Symptoms of botulism food poisoning arise within hours and progress from cramps, nausea and vision problems to paralysis and death by asphyxiation. Although only 6 percent of victims would generally be expected to die, the death rate could easily hit 60 percent, they conclude, because there would not be nearly enough mechanical ventilators or doses of antitoxin to treat so many victims.
Children could be hit first and hardest, because milk goes directly from processing plants to schools, avoiding the grocery-distribution system.
"They'd be the canaries," Wein said.
The report concludes that the most efficient ways to reduce such risks are to insist that latches on tanker trucks have locks; improve pasteurization processes; and develop tests that can detect contamination before milk is delivered to outlets -- changes, the team concludes, that are likely to cost just a few pennies per gallon.
Publication was scheduled for the week of May 30, but was abruptly postponed days before that date when HHS officials contacted the National Academies with concerns that the paper might inadvertently aid terrorists, according to an accompanying editorial written by Bruce Alberts, president of the Academies.
Those concerns were discussed in detail on June 7, after which the Academies decided to publish. By then, a preprint of the article had been widely distributed to journalists as part of the journal's standard procedures, and the New York Times had published a summary by Wein in an opinion piece.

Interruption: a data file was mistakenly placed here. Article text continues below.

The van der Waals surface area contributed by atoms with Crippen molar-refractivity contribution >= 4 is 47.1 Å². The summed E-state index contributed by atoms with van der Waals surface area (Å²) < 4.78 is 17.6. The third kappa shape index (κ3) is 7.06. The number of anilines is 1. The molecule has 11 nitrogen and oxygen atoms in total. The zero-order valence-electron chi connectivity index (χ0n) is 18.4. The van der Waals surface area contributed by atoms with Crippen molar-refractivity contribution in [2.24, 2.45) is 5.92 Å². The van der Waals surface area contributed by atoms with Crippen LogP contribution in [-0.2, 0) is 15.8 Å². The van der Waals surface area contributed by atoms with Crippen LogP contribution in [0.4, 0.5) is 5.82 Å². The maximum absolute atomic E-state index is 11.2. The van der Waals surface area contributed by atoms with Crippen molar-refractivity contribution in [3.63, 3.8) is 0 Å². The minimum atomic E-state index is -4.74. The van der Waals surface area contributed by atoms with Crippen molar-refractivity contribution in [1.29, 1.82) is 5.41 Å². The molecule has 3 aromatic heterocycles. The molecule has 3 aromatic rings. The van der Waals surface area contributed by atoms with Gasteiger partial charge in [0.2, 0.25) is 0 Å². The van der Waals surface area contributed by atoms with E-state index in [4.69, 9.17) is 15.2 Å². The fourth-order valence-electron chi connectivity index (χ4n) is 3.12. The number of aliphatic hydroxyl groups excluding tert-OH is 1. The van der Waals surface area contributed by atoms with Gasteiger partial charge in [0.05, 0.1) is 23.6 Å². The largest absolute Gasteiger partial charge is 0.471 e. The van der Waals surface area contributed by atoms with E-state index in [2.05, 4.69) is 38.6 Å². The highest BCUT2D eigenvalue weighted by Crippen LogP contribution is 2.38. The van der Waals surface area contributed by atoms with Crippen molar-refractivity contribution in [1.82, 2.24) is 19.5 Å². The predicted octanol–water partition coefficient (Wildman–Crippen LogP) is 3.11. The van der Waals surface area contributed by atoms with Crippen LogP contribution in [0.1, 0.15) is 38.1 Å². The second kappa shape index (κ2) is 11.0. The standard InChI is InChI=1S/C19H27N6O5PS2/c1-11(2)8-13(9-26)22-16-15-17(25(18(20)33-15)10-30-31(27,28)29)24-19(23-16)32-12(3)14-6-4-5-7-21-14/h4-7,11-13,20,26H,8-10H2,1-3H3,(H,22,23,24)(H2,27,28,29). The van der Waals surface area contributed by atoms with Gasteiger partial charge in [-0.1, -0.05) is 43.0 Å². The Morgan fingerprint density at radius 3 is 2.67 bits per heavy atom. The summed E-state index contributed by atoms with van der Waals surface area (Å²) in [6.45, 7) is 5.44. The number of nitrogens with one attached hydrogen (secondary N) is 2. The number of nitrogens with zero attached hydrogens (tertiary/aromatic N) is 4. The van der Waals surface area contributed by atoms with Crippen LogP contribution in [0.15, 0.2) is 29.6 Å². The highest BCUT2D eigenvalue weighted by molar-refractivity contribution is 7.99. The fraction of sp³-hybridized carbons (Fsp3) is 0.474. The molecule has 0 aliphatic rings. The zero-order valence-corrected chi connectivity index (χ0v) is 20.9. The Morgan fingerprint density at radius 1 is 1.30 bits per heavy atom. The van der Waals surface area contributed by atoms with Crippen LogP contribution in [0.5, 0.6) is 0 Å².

Barry R. Bloom, dean of the Harvard School of Public Health, who oversaw an independent review of the paper earlier this spring, said he is convinced that the report did more good than harm by quantifying the risks posed at each point in the milk-delivery system -- a difficult job that now allows the industry and regulators to concentrate security efforts where they are most needed.
"This paper didn't just slip in with no one thinking about it," Bloom said. "But science depends on openness and the free exchange of ideas. And being aware of threats gives us a better chance of protecting against them than not being aware of them and having only the terrorists aware of them."
A national security directive signed by President Ronald Reagan and still in force demands that fundamental scientific information remain openly accessible unless it is formally classified.
Chris Galen, a spokesman for the National Milk Producers Federation in Arlington, criticized the Academies' decision, saying the information "could inform someone with malicious designs on food safety, even just as a prank."
The need for improved pasteurization "is something that has already been addressed" by the industry, he said, as has the need to keep locks on truck latches.
He acknowledged, however, that those improvements, encouraged by the Food and Drug Administration in recent years, are not mandatory. And although he said the newer standards are being "widely followed," he conceded he had no data to indicate what proportion of dairies and milk processors are adhering to the tougher recommendations.